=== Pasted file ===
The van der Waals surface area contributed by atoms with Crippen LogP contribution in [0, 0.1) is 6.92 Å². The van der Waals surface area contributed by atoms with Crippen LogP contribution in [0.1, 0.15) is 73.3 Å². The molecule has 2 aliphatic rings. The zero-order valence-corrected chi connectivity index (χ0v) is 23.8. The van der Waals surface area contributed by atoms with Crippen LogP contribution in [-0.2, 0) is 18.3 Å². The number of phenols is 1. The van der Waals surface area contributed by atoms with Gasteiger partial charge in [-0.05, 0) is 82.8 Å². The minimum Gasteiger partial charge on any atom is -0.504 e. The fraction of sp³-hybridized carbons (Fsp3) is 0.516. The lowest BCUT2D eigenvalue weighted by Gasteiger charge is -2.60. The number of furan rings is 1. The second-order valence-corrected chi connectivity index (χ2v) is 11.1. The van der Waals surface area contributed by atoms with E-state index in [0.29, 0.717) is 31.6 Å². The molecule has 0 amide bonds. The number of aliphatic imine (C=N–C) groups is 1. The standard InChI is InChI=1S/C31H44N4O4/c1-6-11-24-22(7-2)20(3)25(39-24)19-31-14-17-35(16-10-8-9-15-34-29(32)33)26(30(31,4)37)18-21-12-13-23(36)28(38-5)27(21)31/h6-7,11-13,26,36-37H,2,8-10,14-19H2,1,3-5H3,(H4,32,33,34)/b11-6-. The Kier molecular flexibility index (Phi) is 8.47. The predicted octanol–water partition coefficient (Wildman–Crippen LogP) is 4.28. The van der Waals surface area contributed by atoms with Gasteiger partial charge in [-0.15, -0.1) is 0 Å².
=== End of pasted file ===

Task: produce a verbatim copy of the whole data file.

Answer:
The van der Waals surface area contributed by atoms with Crippen LogP contribution in [0, 0.1) is 6.92 Å². The van der Waals surface area contributed by atoms with Crippen LogP contribution in [0.1, 0.15) is 73.3 Å². The molecule has 2 aliphatic rings. The zero-order valence-corrected chi connectivity index (χ0v) is 23.8. The van der Waals surface area contributed by atoms with Crippen LogP contribution in [-0.2, 0) is 18.3 Å². The number of phenols is 1. The van der Waals surface area contributed by atoms with Gasteiger partial charge in [-0.05, 0) is 82.8 Å². The minimum Gasteiger partial charge on any atom is -0.504 e. The fraction of sp³-hybridized carbons (Fsp3) is 0.516. The lowest BCUT2D eigenvalue weighted by Gasteiger charge is -2.60. The number of furan rings is 1. The second-order valence-corrected chi connectivity index (χ2v) is 11.1. The van der Waals surface area contributed by atoms with E-state index in [0.29, 0.717) is 31.6 Å². The molecule has 0 amide bonds. The number of aliphatic imine (C=N–C) groups is 1. The standard InChI is InChI=1S/C31H44N4O4/c1-6-11-24-22(7-2)20(3)25(39-24)19-31-14-17-35(16-10-8-9-15-34-29(32)33)26(30(31,4)37)18-21-12-13-23(36)28(38-5)27(21)31/h6-7,11-13,26,36-37H,2,8-10,14-19H2,1,3-5H3,(H4,32,33,34)/b11-6-. The Kier molecular flexibility index (Phi) is 8.47. The predicted octanol–water partition coefficient (Wildman–Crippen LogP) is 4.28. The van der Waals surface area contributed by atoms with Gasteiger partial charge in [-0.15, -0.1) is 0 Å².